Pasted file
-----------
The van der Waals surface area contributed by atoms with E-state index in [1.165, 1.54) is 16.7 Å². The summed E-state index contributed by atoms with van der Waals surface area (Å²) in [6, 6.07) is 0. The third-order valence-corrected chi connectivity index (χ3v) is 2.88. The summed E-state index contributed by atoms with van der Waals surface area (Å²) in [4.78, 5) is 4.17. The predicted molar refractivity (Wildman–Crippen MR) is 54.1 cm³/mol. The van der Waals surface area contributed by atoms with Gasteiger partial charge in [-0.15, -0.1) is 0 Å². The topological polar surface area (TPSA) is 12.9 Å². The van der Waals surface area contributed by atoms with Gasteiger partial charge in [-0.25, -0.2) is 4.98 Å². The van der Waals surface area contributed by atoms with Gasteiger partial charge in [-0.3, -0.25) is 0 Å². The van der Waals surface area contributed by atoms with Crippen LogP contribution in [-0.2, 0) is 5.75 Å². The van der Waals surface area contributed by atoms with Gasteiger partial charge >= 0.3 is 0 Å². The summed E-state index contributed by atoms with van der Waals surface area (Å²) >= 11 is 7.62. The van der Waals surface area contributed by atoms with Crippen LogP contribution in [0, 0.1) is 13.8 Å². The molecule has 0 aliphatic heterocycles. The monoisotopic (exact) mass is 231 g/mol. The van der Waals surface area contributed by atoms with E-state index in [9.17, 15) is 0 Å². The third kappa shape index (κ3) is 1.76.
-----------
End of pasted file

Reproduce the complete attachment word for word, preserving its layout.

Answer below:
The van der Waals surface area contributed by atoms with E-state index in [1.165, 1.54) is 16.7 Å². The summed E-state index contributed by atoms with van der Waals surface area (Å²) in [6, 6.07) is 0. The third-order valence-corrected chi connectivity index (χ3v) is 2.88. The summed E-state index contributed by atoms with van der Waals surface area (Å²) in [4.78, 5) is 4.17. The predicted molar refractivity (Wildman–Crippen MR) is 54.1 cm³/mol. The van der Waals surface area contributed by atoms with Gasteiger partial charge in [-0.15, -0.1) is 0 Å². The topological polar surface area (TPSA) is 12.9 Å². The van der Waals surface area contributed by atoms with Gasteiger partial charge in [-0.25, -0.2) is 4.98 Å². The van der Waals surface area contributed by atoms with Gasteiger partial charge in [-0.3, -0.25) is 0 Å². The van der Waals surface area contributed by atoms with Crippen LogP contribution in [-0.2, 0) is 5.75 Å². The van der Waals surface area contributed by atoms with Gasteiger partial charge >= 0.3 is 0 Å². The summed E-state index contributed by atoms with van der Waals surface area (Å²) >= 11 is 7.62. The van der Waals surface area contributed by atoms with Crippen LogP contribution in [0, 0.1) is 13.8 Å². The molecule has 0 aliphatic heterocycles. The monoisotopic (exact) mass is 231 g/mol. The van der Waals surface area contributed by atoms with E-state index in [9.17, 15) is 0 Å². The third kappa shape index (κ3) is 1.76.